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How to Pitch a Guest Post (Email Template Included)


Guest posting on blogs is a fantastic way to build brand recognition, establish yourself as a credible expert in your field, and drive traffic to your website.

Guest blogging champion Danny Iny bulit his Firepole Marketing business through the power of guest posting on popular blogs. I've established my name as a freelance writer through guest blogging. I've won regular writing gigs on a number of blogs, most of which started by pitching a guest post.

In this tutorial I'll guide you step-by-step through the process of pitching a guest post to a blog. You can use this technique for pitching to any blog in any niche.

Even if you never plan to write a guest post, it's worth learning how to pitch by email. Pitching, after all, is how you sell your services and expertise to clients.

Tutorial Assets

To complete this tutorial, you will need the following assets:

  • An email account
  • A laptop
  • An internet connection

1. Lay the Right Foundations

You can find all kinds of excuses for not pitching a guest post. You don't have enough time. You're not sure your writing skills are up to scratch. It takes too much time to write a post when it might be rejected.

I agree, rejection is tough. If you send in a pitch and you get no response, that's going to hurt. But you can minimize the chances of rejection by getting your pitch right.

The key is in the preparation. If you lay the right foundations, you'll hit the jackpot more often than not. Instead of notching up rejections, you'll quickly find success, which will build your confidence and your writing portfolio.

What's more, if you pitch well, there's no need to write an article before you pitch. Far better to write articles after they've been commissioned by a blog editor, so you know they will be published.

Step 1: Decide Your Niche

What topic, industry or subject do you want to establish your expertise in? This can be directly related to your current freelancing services, as guest posting is great for getting your name out there in front of potential clients. However, guest posting is also ideal for branching out into a new niche. If you want to expand your skillset or learn something new, consider guest posting about it.

Step 2: Build Your Portfolio

Getting together a portfolio of your writing is the most time-intensive aspect of laying the groundwork, especially if you've never had any writing published before. You've got two options for a portfolio:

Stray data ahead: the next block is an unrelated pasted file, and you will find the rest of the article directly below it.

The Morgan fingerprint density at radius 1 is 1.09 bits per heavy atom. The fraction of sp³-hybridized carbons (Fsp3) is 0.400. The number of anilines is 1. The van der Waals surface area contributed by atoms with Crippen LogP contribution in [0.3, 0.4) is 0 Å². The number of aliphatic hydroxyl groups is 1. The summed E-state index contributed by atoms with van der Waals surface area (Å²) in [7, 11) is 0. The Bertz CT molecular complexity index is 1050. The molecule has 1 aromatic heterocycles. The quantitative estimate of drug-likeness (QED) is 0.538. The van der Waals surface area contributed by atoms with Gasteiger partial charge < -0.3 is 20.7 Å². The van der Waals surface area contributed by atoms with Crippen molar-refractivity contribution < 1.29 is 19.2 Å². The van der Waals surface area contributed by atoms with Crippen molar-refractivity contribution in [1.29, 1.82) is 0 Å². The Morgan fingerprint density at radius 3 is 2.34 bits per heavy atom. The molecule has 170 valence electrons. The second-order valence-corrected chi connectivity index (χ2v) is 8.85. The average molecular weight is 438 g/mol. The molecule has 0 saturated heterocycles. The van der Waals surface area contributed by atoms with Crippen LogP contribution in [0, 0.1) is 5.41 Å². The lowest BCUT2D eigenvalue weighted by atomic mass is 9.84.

1. Put together a collection of your best writing work so far. For each pitch you write, you need three articles.
  2. Write three stunning articles, published on your own blog or website.

It's better if your portfolio is related to your niche. However, the most important thing is showing that you can write well.

2. Do Your Research

Step 1: Find Blogs to Pitch To

Once you've laid the foundations, you're ready to start looking for blogs to pitch to. To start out, find one blog you want to pitch to in your niche. Then, to find more blogs to pitch to:

  • Click through links on blog articles to see related news sites and blogs.
  • Check out the comments, and click through to the blogs of commenters.
  • Use Similar Sites to dig up hidden gems.

Technorati and Google Blog Search are other great places to find blogs.

Once you've discovered a few possibilities, check through them looking for the following:

  • Do they have a "Write for Us" or "Contribute" Page? If so, they're in the market for guest posts.
  • What's their readership? Blogs with a big following give you better visbility. If they don't display subscriber stats on their blog, look at their Twitter or Facebook Page to see how big their audience is.

Try to get a shortlist of 3-5 blogs. If you pitch to a few blogs simultaneously, you'll find rejection easier to take than if you put all your hopes on one blog.

If the blog has a "Write for Us" page, they'll provide guidelines on how to pitch. Read these carefully, and take note, even if they're different to what you learn from this tutorial. You don't know better than the blogger you're pitching to. Always pitch on their terms, not yours.

If you find a blog you'd like to write for, but they don't have a "Write for Us" page, there are two ways to find out if they accept guest posts. First, you can search through past posts for contributions from guest bloggers. Second, you can drop the blog editor an email. Two lines saying you enjoy their blog, and you'd like to know if they accept guest posts is sufficient. It's a good way of breaking the ice before you submit your full pitch.